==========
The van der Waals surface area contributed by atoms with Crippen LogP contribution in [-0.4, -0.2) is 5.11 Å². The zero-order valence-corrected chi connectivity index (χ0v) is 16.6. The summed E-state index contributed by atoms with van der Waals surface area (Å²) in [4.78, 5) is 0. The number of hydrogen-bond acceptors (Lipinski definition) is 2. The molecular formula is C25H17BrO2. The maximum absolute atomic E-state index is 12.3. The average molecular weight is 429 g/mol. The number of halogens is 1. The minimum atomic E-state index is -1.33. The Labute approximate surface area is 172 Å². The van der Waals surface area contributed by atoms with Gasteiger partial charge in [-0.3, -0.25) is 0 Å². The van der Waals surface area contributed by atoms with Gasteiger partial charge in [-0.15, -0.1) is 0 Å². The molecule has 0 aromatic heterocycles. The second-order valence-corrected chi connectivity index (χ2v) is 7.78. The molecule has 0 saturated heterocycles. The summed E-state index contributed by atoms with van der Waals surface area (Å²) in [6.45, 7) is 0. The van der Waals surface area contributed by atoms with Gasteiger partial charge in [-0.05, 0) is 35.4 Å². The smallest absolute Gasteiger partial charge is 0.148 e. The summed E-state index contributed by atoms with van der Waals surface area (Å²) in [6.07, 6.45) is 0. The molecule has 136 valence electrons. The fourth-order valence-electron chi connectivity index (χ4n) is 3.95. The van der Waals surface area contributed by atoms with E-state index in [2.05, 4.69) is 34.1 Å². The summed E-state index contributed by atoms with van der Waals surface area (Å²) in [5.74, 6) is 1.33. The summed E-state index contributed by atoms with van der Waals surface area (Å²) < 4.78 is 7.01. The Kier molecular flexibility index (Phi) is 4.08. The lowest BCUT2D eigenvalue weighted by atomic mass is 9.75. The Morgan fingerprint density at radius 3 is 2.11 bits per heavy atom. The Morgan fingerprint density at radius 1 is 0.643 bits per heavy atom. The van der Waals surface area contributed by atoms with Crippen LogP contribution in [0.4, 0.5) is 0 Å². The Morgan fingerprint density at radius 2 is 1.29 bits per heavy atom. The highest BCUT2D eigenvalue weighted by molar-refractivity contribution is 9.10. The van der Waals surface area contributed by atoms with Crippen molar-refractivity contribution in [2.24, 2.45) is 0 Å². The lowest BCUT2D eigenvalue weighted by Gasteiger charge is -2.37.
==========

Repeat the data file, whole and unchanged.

The van der Waals surface area contributed by atoms with Crippen LogP contribution in [-0.4, -0.2) is 5.11 Å². The zero-order valence-corrected chi connectivity index (χ0v) is 16.6. The summed E-state index contributed by atoms with van der Waals surface area (Å²) in [4.78, 5) is 0. The number of hydrogen-bond acceptors (Lipinski definition) is 2. The molecular formula is C25H17BrO2. The maximum absolute atomic E-state index is 12.3. The average molecular weight is 429 g/mol. The number of halogens is 1. The minimum atomic E-state index is -1.33. The Labute approximate surface area is 172 Å². The van der Waals surface area contributed by atoms with Gasteiger partial charge in [-0.3, -0.25) is 0 Å². The van der Waals surface area contributed by atoms with Gasteiger partial charge in [-0.15, -0.1) is 0 Å². The molecule has 0 aromatic heterocycles. The second-order valence-corrected chi connectivity index (χ2v) is 7.78. The molecule has 0 saturated heterocycles. The summed E-state index contributed by atoms with van der Waals surface area (Å²) in [6.45, 7) is 0. The van der Waals surface area contributed by atoms with Gasteiger partial charge in [-0.05, 0) is 35.4 Å². The smallest absolute Gasteiger partial charge is 0.148 e. The summed E-state index contributed by atoms with van der Waals surface area (Å²) in [6.07, 6.45) is 0. The molecule has 136 valence electrons. The fourth-order valence-electron chi connectivity index (χ4n) is 3.95. The van der Waals surface area contributed by atoms with E-state index in [2.05, 4.69) is 34.1 Å². The summed E-state index contributed by atoms with van der Waals surface area (Å²) in [5.74, 6) is 1.33. The summed E-state index contributed by atoms with van der Waals surface area (Å²) < 4.78 is 7.01. The Kier molecular flexibility index (Phi) is 4.08. The lowest BCUT2D eigenvalue weighted by atomic mass is 9.75. The Morgan fingerprint density at radius 3 is 2.11 bits per heavy atom. The Morgan fingerprint density at radius 1 is 0.643 bits per heavy atom. The van der Waals surface area contributed by atoms with Crippen LogP contribution in [0.4, 0.5) is 0 Å². The Morgan fingerprint density at radius 2 is 1.29 bits per heavy atom. The highest BCUT2D eigenvalue weighted by molar-refractivity contribution is 9.10. The van der Waals surface area contributed by atoms with Crippen molar-refractivity contribution in [2.24, 2.45) is 0 Å². The lowest BCUT2D eigenvalue weighted by Gasteiger charge is -2.37.